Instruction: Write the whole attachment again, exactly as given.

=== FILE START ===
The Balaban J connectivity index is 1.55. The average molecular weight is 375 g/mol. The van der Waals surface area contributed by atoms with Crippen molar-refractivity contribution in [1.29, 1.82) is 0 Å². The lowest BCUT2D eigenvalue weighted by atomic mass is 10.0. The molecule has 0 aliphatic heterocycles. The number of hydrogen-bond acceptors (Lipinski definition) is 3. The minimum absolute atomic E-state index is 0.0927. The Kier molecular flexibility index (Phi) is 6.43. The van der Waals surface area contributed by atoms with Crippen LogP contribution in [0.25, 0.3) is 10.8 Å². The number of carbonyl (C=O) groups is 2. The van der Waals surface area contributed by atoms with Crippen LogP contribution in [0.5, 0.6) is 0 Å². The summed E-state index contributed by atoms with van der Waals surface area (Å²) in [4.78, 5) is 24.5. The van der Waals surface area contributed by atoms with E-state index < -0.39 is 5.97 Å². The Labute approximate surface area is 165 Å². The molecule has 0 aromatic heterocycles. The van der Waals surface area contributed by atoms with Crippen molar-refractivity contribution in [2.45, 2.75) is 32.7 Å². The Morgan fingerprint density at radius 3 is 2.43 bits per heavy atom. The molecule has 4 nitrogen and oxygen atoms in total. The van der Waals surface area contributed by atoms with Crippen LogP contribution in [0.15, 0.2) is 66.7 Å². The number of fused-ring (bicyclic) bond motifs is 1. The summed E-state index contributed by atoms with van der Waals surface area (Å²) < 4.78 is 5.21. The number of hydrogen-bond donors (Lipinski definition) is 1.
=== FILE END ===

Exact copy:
The Balaban J connectivity index is 1.55. The average molecular weight is 375 g/mol. The van der Waals surface area contributed by atoms with Crippen molar-refractivity contribution in [1.29, 1.82) is 0 Å². The lowest BCUT2D eigenvalue weighted by atomic mass is 10.0. The molecule has 0 aliphatic heterocycles. The number of hydrogen-bond acceptors (Lipinski definition) is 3. The minimum absolute atomic E-state index is 0.0927. The Kier molecular flexibility index (Phi) is 6.43. The van der Waals surface area contributed by atoms with Crippen LogP contribution in [0.25, 0.3) is 10.8 Å². The number of carbonyl (C=O) groups is 2. The van der Waals surface area contributed by atoms with Crippen LogP contribution in [0.5, 0.6) is 0 Å². The summed E-state index contributed by atoms with van der Waals surface area (Å²) in [4.78, 5) is 24.5. The van der Waals surface area contributed by atoms with E-state index < -0.39 is 5.97 Å². The Labute approximate surface area is 165 Å². The molecule has 0 aromatic heterocycles. The van der Waals surface area contributed by atoms with Crippen molar-refractivity contribution in [2.45, 2.75) is 32.7 Å². The Morgan fingerprint density at radius 3 is 2.43 bits per heavy atom. The molecule has 4 nitrogen and oxygen atoms in total. The van der Waals surface area contributed by atoms with Crippen LogP contribution in [0.15, 0.2) is 66.7 Å². The number of fused-ring (bicyclic) bond motifs is 1. The summed E-state index contributed by atoms with van der Waals surface area (Å²) < 4.78 is 5.21. The number of hydrogen-bond donors (Lipinski definition) is 1.